- Our Dwarves Are All the Same: The only unit that isn't a dwarf in some way is the fire dragon. Even the Thanes are basically giant dwarves (who teleport and shoot lightning).
- Our Dragons Are Different: Very different. They're fire elementals as opposed to flesh and blood creature. They don't hit as hard as the Dungeon's dragons, and are slower and can't fly (in fact they're the slowest LV7 creature in the game), but are also the most durable creature in the game and actually damage enemies that attack them in melee.
- Playing with Fire: Their Dragon-God Arkath, the Fire Dragons and the Flame lord. This also serves as their element of choice, even if their native terrain is snow.
Wulfstan (V-HoF and TotE)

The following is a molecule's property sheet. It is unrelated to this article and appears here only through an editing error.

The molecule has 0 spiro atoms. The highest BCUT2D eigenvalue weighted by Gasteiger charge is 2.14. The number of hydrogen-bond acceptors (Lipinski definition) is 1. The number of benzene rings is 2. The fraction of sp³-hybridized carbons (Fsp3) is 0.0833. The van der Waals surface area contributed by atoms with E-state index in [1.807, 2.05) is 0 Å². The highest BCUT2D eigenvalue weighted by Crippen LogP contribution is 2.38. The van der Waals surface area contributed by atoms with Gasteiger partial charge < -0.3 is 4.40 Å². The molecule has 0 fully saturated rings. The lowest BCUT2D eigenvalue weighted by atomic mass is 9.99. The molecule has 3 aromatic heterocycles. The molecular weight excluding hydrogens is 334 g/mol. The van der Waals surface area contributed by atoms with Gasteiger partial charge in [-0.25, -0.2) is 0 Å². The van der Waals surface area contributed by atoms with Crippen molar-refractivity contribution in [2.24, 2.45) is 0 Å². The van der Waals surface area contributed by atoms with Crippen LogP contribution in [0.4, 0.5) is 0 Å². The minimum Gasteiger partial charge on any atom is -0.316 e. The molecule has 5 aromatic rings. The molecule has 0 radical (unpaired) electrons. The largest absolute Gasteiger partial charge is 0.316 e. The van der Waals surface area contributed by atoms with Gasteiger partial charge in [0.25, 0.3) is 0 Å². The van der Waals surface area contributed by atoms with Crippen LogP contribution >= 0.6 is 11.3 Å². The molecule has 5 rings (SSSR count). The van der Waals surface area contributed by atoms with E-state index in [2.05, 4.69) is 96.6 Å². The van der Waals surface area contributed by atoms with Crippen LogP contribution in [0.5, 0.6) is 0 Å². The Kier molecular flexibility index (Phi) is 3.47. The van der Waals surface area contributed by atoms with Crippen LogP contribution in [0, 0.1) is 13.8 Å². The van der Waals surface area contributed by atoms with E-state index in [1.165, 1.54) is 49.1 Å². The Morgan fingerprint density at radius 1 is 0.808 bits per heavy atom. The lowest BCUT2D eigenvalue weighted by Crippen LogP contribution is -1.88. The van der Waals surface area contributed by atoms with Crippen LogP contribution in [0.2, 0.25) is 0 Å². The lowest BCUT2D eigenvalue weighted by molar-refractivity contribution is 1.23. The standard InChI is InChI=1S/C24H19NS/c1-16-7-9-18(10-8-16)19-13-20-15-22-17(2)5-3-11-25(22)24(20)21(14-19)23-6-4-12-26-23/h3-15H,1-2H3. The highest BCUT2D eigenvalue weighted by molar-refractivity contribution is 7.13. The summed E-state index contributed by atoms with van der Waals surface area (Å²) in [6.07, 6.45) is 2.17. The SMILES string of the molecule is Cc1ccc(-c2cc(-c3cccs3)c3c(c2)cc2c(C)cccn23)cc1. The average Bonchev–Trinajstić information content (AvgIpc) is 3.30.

The first naga and aquatic faction in the series. Their battle system is based around all aspects of water as well as honor, favoring to fight enemies one on one. Their Might Hero is the Samourai, and their Magic hero the Monk.
- Conservation of Ninjutsu: Their special ability is a defensive bonus triggerable when fighting enemies one-to-one.
- Dummied Out: Sanctuary was considered for inclusion into Heroes V early during development, but was cut. Some concept art◊ (apparently based on India rather than Japan) and references to the faction in the game resources in V are all that was left.
- Fantasy Counterpart Culture: To Japan (which explains some of the names) with some of China, Thailand, and India thrown in.
- Honor Before Reason: They prefer fighting one on one for the sake of honor, with abilities to reflect this.
- Making a Splash: They worship Shalassa, the Dragon-Goddess of Water, and have a close bond with this element.
- No One Sees the Boss: The Naga have been ruled since time immemorial by the Eternal Empress, but she speaks entirely through intermediaries and who or what she is is shrouded in mystery.